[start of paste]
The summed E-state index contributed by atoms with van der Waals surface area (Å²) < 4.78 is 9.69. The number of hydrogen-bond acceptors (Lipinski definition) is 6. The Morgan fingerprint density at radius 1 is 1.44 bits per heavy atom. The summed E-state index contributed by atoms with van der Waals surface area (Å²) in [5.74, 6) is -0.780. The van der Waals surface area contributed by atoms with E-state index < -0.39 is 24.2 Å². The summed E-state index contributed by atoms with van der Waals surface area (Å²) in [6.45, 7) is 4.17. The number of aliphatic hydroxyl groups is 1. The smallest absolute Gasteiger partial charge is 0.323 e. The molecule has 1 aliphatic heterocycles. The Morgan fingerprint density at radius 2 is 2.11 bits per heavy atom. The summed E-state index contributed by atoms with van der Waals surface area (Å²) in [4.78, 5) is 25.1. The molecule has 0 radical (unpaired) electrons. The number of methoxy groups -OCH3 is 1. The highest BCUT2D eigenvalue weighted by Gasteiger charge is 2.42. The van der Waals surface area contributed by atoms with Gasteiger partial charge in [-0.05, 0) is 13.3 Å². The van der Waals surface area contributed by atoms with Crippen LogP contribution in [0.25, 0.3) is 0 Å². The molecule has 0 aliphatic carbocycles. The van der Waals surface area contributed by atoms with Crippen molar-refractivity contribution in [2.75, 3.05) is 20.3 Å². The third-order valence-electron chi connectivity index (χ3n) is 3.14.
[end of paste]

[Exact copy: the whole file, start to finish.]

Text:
The summed E-state index contributed by atoms with van der Waals surface area (Å²) < 4.78 is 9.69. The number of hydrogen-bond acceptors (Lipinski definition) is 6. The Morgan fingerprint density at radius 1 is 1.44 bits per heavy atom. The summed E-state index contributed by atoms with van der Waals surface area (Å²) in [5.74, 6) is -0.780. The van der Waals surface area contributed by atoms with E-state index < -0.39 is 24.2 Å². The summed E-state index contributed by atoms with van der Waals surface area (Å²) in [6.45, 7) is 4.17. The number of aliphatic hydroxyl groups is 1. The smallest absolute Gasteiger partial charge is 0.323 e. The molecule has 1 aliphatic heterocycles. The Morgan fingerprint density at radius 2 is 2.11 bits per heavy atom. The summed E-state index contributed by atoms with van der Waals surface area (Å²) in [4.78, 5) is 25.1. The molecule has 0 radical (unpaired) electrons. The number of methoxy groups -OCH3 is 1. The highest BCUT2D eigenvalue weighted by Gasteiger charge is 2.42. The van der Waals surface area contributed by atoms with Gasteiger partial charge in [-0.05, 0) is 13.3 Å². The van der Waals surface area contributed by atoms with Crippen LogP contribution in [0.25, 0.3) is 0 Å². The molecule has 0 aliphatic carbocycles. The van der Waals surface area contributed by atoms with Crippen molar-refractivity contribution in [2.75, 3.05) is 20.3 Å². The third-order valence-electron chi connectivity index (χ3n) is 3.14.